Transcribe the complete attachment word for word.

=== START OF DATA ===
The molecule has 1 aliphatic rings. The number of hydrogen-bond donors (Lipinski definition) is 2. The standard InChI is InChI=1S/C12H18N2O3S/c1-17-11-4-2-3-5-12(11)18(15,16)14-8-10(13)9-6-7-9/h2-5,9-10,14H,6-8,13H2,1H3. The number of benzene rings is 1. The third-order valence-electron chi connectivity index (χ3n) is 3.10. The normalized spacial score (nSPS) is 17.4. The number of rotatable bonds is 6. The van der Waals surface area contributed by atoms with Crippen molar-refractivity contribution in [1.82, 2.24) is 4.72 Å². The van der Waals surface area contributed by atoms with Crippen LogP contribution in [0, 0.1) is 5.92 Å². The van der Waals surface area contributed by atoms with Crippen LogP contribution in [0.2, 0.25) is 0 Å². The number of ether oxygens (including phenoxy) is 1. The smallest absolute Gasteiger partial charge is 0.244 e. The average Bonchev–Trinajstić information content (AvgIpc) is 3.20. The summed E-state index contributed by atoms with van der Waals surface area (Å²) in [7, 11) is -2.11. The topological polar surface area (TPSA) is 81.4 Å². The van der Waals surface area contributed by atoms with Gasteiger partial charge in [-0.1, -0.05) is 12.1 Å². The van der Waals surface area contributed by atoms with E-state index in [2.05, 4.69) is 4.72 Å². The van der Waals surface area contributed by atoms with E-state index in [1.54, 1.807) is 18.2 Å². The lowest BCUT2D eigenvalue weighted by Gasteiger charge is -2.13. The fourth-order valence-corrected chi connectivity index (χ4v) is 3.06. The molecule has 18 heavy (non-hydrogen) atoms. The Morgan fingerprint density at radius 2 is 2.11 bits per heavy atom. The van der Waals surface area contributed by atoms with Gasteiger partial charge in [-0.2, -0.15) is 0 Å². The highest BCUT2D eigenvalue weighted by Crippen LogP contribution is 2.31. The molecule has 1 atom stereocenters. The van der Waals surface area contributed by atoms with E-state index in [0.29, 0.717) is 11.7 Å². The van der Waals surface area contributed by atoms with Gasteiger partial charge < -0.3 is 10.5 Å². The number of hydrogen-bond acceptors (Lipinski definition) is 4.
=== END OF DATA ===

The molecule has 1 aliphatic rings. The number of hydrogen-bond donors (Lipinski definition) is 2. The standard InChI is InChI=1S/C12H18N2O3S/c1-17-11-4-2-3-5-12(11)18(15,16)14-8-10(13)9-6-7-9/h2-5,9-10,14H,6-8,13H2,1H3. The number of benzene rings is 1. The third-order valence-electron chi connectivity index (χ3n) is 3.10. The normalized spacial score (nSPS) is 17.4. The number of rotatable bonds is 6. The van der Waals surface area contributed by atoms with Crippen molar-refractivity contribution in [1.82, 2.24) is 4.72 Å². The van der Waals surface area contributed by atoms with Crippen LogP contribution in [0, 0.1) is 5.92 Å². The van der Waals surface area contributed by atoms with Crippen LogP contribution in [0.2, 0.25) is 0 Å². The number of ether oxygens (including phenoxy) is 1. The smallest absolute Gasteiger partial charge is 0.244 e. The average Bonchev–Trinajstić information content (AvgIpc) is 3.20. The summed E-state index contributed by atoms with van der Waals surface area (Å²) in [7, 11) is -2.11. The topological polar surface area (TPSA) is 81.4 Å². The van der Waals surface area contributed by atoms with Gasteiger partial charge in [-0.1, -0.05) is 12.1 Å². The van der Waals surface area contributed by atoms with E-state index in [2.05, 4.69) is 4.72 Å². The van der Waals surface area contributed by atoms with E-state index in [1.54, 1.807) is 18.2 Å². The lowest BCUT2D eigenvalue weighted by Gasteiger charge is -2.13. The fourth-order valence-corrected chi connectivity index (χ4v) is 3.06. The molecule has 18 heavy (non-hydrogen) atoms. The Morgan fingerprint density at radius 2 is 2.11 bits per heavy atom. The van der Waals surface area contributed by atoms with Gasteiger partial charge in [-0.2, -0.15) is 0 Å². The highest BCUT2D eigenvalue weighted by Crippen LogP contribution is 2.31. The molecule has 1 atom stereocenters. The van der Waals surface area contributed by atoms with E-state index in [0.29, 0.717) is 11.7 Å². The van der Waals surface area contributed by atoms with Gasteiger partial charge < -0.3 is 10.5 Å². The number of hydrogen-bond acceptors (Lipinski definition) is 4.